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Grant Details

Grant Number: 1R01CA277756-01A1 Interpret this number
Primary Investigator: Lund, Jennifer
Organization: Univ Of North Carolina Chapel Hill
Project Title: Applying Causal Inference Methods to Improve Estimation of the Real-World Benefits and Harms of Lung Cancer Screening
Fiscal Year: 2023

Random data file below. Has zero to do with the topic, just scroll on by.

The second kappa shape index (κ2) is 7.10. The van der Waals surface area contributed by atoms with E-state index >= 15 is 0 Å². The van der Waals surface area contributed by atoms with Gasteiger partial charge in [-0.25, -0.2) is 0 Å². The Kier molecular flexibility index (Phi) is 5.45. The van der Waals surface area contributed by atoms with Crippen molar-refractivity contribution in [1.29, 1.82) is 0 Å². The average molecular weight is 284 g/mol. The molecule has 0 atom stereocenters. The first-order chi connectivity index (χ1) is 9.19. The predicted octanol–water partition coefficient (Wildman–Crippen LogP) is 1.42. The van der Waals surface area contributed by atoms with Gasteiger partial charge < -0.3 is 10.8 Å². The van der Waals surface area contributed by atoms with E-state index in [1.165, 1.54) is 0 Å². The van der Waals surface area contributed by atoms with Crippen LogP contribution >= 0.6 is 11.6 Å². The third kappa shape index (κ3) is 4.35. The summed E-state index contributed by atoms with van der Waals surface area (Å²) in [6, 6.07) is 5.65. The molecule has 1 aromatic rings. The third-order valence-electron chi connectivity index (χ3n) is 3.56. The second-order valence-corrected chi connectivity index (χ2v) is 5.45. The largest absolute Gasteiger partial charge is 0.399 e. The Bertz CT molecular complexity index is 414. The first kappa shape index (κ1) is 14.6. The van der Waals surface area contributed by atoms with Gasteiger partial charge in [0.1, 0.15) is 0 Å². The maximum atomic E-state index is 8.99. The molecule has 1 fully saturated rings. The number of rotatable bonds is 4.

ABSTRACT Randomized controlled trials have demonstrated that low-dose computed tomography can substantially reduce lung cancer mortality, albeit at the cost of relatively high rates of false positives and complications from downstream procedures. However, systematic differences between trial and general populations eligible for lung cancer screening raise concerns about the relevance of trial findings for guiding the development and dissemination of lung cancer screening programs in clinical practice. Despite clear recommendations from the United States Preventative Services Task Force, lung cancer screening uptake and adherence remain low. Several studies have documented dramatic and selective attrition across the screening continuum – where about 10-20% of eligible individuals undergo lung cancer screening and of those, only about 40-60% are up-to- date with their annual screening at 15 months. When the benefits and harms of an intervention vary across subgroups and there is selective attrition, the balance of population-level benefits and harms is expected to change. As such, there is an urgent need to better characterize the effectiveness of lung cancer screening with low-dose computed tomography when applied to individuals outside of clinical trial settings. The primary objective of this proposal is to generate real-world evidence of the benefits and harms of lung cancer screening with low-dose computed tomography that explicitly considers the characteristics of populations at each step of the screening continuum, from the screening-eligible, to the screened, to the adherent. To address this objective, we will use cutting-edge causal inference methods, including trial transport and target trial emulation using real-world data, which can avoid the potential for time-related biases. To carry-out our proposed analyses, we will draw upon individual-level data from the randomized National Lung Screening Trial, as well as four real-world datasets including the National Health and Interview Survey, the Behavioral Risk Factors Surveillance Survey (Lung Cancer Screening Module), a 20% nationwide sample of Medicare claims, and the North Carolina Lung Screening Registry. Findings from this study will generate information about the effectiveness of lung cancer screening in real-world settings that can be used by patients, providers, and policymakers. This work will enhance the evidence base used by policymakers to update screening recommendations and refine decision aids to support communication with patients about screening net- benefits during shared decision-making. Ultimately, this work will support efforts to improve the delivery of lung cancer screening at the population level.



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